What exactly is ‘peacebuilding’?
Peacebuilding isn’t just about high-level diplomacy, but also the combined efforts of different groups at different levels that make peace possible and durable. But it’s important to recognize that those efforts don’t always mesh smoothly. In Darfur, for example, both human rights and humanitarian organizations both have an interest in building peace. But the advocacy work of human rights groups – which can be highly critical of the Sudanese government – is not always supported by the humanitarian aid agencies, which need the cooperation of the government if they are to continue to help the people of Darfur.
Darfur has also shown the scope of ICTs to help in these situations – but also their limitations. The Crisis in Darfur and Eyes on Darfur projects (see page 8) both harness geospatial data to present a picture of the situation that simply would not have been possible even five years ago. These are valuable educational and advocacy tools for people not working in the field, but they don’t necessarily have an impact on the humanitarian assistance operations in Darfur itself.
How can small organizations or individuals use ICTs to contribute to peacebuilding efforts?
Peacebuilding efforts have the most impact before and after armed conflicts, so it’s vital that we look at how ICTs can support peace initiatives now, rather than when war breaks out. One of the biggest challenges for us is to see how we can extend the reach of technologies to help the communities affected by conflict. Strengthening community links, developing economic activities, improving lines of communication – all of these are essential. The real strength of the newer technologies is that more people now have access to them and can use them more creatively. If you have a radio set, you can only tune in to whatever is being broadcast. But if you have a computer with an internet connection, you can set up your own radio station over the web, share your experiences on a blog, contribute to a software development project for disaster management (such as Sahana), or document human rights abuses on websites like Ushahidi.
Has the technology used in peacebuilding changed over the years, if so, how?
Technology has completely transformed our approach to peacebuilding. This really started in the 1990s, with the advent of projects that introduced radio, television and video elements into peacebuilding projects. One well known example is the Video Letters project, which promotes reconciliation between people on different sides of a conflict through the exchange of video messages. Since the end of the 1990s, the spread of the internet and cellphone networks have started to change things even more – not just improving access but also increasing the versatility of communications. The best example of this is the use of SMS as a cheap and simple notification system. We saw this most recently in Kenya, where people used mobile phones both to provoke and prevent the post-election violence.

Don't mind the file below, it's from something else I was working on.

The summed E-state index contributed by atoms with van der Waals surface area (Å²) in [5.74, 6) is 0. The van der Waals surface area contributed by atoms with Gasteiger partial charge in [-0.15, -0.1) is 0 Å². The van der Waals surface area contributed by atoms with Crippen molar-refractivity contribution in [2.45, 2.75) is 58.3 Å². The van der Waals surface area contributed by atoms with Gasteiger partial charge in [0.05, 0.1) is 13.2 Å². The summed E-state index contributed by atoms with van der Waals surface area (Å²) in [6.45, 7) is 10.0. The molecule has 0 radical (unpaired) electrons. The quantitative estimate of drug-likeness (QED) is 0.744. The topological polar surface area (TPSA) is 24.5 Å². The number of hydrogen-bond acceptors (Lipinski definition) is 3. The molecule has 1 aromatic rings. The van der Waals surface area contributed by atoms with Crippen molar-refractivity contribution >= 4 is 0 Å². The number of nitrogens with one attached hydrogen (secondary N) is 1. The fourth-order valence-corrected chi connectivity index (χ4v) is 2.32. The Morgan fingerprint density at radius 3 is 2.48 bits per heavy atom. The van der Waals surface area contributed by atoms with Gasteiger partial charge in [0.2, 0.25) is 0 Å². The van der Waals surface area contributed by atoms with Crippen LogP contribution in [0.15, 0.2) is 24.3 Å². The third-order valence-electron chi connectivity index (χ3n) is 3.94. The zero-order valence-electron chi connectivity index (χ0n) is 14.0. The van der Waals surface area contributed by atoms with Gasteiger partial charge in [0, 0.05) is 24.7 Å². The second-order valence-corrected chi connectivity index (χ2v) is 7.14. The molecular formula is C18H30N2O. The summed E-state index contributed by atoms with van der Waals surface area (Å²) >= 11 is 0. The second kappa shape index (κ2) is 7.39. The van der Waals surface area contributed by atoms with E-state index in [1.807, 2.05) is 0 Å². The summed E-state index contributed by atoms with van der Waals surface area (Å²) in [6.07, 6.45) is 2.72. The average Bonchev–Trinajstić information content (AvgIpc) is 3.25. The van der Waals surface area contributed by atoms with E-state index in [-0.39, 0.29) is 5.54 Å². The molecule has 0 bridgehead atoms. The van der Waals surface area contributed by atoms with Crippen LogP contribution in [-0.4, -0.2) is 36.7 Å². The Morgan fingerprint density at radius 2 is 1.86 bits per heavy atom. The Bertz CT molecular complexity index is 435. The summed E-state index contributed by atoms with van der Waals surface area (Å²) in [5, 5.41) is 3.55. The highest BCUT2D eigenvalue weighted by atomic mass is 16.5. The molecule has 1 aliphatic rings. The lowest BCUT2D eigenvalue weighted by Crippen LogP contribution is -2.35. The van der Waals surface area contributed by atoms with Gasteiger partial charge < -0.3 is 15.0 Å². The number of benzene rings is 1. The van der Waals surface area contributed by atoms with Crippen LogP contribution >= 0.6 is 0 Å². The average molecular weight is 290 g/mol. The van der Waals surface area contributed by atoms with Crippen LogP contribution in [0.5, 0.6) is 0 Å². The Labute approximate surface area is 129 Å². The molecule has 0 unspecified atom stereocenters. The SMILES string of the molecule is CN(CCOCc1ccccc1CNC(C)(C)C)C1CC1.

But it is important to remember that older technologies are still very effective. Radio in particular still has much wider coverage than almost any other form of mass media or personal communication. We need to make sure we take advantage of existing technology, even when we’re excited by the new possibilities. We also need to bear in mind that communications technologies can be used both to promote and to undermine peace. The experience in Rwanda, where radio broadcasts were used to incite the hatred that led to the 1994 genocide (see page 7), showed that everyone involved in peacebuilding needs to stay alert to these sorts of uses, and be ready to combat them using their own technical capacity.
How is the use of technology for peacebuilding likely to change in the future?
Geospatial technology will transform the way that people look at the world. Tools like Google Earth and Google Maps offer access to mapping technology for free. Projects like MapAction and CartONG are beginning to show how that technology can be used in the field. Mobile phones will become ever more versatile, and will be used in many different ways during conflicts. More affordable computing and better web access (probably through mobile phone networks) will also provide greater opportunities for people to start building their own approaches to peacebuilding.
Hardware has become more durable, portable, energy efficient and cheaper, which means that smaller organizations can have better access to ICTs. However, I worry about internet connectivity and electricity supply. The problem is that we live in a patchwork world where some areas are extremely well covered and others not at all. This patchwork could increase the differences between people who have access to technology and those who don’t, leaving behind those most in need.
What is important is not the technology itself, but how people use it. In the future, many new peacebuilding initiatives will emerge from the people who are themselves affected by conflict – and it will be technology that will make many of those initiatives possible.